Development Project Updates from Gustavo De Los Rios

*Shelter A Water Project

At Shelter A, water storage and filtration was identified as an urgent need late last year. Due to the shelter’s topographical location, water is scarce in the area, particularly for the shelter’s 150-200 inhabitants. This scarcity results in infrequent bathing, hand washing, laundry, etc… Moreover, the water in the area is not safe to drink; migrants, shelter workers and volunteers must travel long distances to fill gallons of potable water, even as shelter in place directives discourage such travel.

Alongside COESPO and IOM, (Consejo Estatal de Poblacion, International Organization for Migration) we’ve been able to fund a remodeling project for the shelter that would include more fencing and security measures, bathroom renovations, and water storage. Abara took the lead on the water storage, and we’re looking to incorporate filtration into the project. Currently, the water storage has begun construction and we’re hoping it will be done soon. The water filtration system is about $8,100, with the potential be cleaning and storing water for up to 200 people daily.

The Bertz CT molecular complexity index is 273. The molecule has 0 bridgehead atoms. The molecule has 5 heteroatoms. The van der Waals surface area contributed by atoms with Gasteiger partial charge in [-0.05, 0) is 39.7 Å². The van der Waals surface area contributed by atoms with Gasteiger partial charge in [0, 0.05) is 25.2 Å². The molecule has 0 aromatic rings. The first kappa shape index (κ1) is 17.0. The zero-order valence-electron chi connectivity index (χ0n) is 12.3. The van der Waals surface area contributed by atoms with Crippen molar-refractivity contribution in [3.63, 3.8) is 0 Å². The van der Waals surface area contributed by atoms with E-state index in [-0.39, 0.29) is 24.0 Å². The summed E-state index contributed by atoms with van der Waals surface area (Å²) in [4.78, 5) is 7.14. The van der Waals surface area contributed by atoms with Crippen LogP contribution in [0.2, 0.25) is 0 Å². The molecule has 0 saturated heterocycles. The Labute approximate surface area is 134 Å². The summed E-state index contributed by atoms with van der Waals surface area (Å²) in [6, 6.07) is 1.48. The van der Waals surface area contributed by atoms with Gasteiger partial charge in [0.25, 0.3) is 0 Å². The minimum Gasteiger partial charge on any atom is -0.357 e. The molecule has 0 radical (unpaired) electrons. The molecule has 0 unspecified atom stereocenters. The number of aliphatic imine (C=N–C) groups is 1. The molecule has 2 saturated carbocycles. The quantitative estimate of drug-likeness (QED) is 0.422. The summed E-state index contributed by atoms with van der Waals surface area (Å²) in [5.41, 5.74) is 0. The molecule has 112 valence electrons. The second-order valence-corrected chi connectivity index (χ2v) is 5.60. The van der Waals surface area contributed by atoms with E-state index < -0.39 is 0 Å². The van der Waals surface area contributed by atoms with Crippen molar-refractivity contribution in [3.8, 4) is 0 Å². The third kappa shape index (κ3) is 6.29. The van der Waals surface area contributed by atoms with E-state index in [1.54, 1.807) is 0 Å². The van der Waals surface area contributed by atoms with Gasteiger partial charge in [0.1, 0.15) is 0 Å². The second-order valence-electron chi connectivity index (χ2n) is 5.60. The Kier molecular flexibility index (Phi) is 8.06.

*Shelter B Flood Prevention Project 

Shelter B, by contrast, deals with an excess of water. After periods of heavy rainfall, the whole shelter floods, running into the church, the shelter and the church offices. The water can get up to knee-high levels and is very difficult to remove from the buildings. The flooding has caused irreparable water damage to furniture in the office and shelter. An engineer has identified needs for higher fencing to block off the water, access to ramps for the main entrances and an automobile entrance which would obstruct the water’s paths. His main recommendation is a drainage pond which would prevent the water from accumulating.

The total cost for the whole project comes to about $11,600. We are currently part of a coalition working together to raise the funds needed for this work.

Food Delivery to Shelters

As for the situation with COVID-19, it has prevented a lot of organizations from crossing into Juárez and getting donations to the shelters. Many of the Mexican shelters rely heavily on the U.S. organizations to provide food, so we’re partnering with different organizations both on the U.S. side and on the Mexico side to order food from local markets in Juárez and deliver directly to the shelters. This strategy will keep food flowing into the shelters while preventing the spread of COVID-19. We are looking to help about 20 shelters with these food deliveries. 

*Shelter names have been changed to protect the privacy of the shelter directors and migrants.

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